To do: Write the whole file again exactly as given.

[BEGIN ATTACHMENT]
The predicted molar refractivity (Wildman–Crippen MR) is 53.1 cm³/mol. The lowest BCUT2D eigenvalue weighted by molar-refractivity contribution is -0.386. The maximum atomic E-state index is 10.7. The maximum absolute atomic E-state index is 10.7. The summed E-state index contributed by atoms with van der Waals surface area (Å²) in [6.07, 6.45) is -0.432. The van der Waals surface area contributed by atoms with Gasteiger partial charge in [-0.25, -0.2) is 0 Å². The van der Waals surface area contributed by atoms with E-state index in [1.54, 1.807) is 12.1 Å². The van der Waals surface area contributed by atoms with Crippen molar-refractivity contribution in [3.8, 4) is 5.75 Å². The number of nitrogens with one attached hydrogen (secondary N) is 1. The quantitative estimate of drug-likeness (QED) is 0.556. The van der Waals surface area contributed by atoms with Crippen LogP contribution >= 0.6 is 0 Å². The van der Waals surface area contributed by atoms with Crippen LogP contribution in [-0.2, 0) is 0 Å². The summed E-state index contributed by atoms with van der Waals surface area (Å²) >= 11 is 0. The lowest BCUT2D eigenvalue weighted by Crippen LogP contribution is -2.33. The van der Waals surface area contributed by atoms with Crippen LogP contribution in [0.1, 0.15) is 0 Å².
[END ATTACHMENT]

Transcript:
The predicted molar refractivity (Wildman–Crippen MR) is 53.1 cm³/mol. The lowest BCUT2D eigenvalue weighted by molar-refractivity contribution is -0.386. The maximum atomic E-state index is 10.7. The maximum absolute atomic E-state index is 10.7. The summed E-state index contributed by atoms with van der Waals surface area (Å²) in [6.07, 6.45) is -0.432. The van der Waals surface area contributed by atoms with Gasteiger partial charge in [-0.25, -0.2) is 0 Å². The van der Waals surface area contributed by atoms with E-state index in [1.54, 1.807) is 12.1 Å². The van der Waals surface area contributed by atoms with Crippen molar-refractivity contribution in [3.8, 4) is 5.75 Å². The number of nitrogens with one attached hydrogen (secondary N) is 1. The quantitative estimate of drug-likeness (QED) is 0.556. The van der Waals surface area contributed by atoms with Crippen LogP contribution >= 0.6 is 0 Å². The van der Waals surface area contributed by atoms with Crippen LogP contribution in [-0.2, 0) is 0 Å². The summed E-state index contributed by atoms with van der Waals surface area (Å²) >= 11 is 0. The lowest BCUT2D eigenvalue weighted by Crippen LogP contribution is -2.33. The van der Waals surface area contributed by atoms with Crippen LogP contribution in [0.1, 0.15) is 0 Å².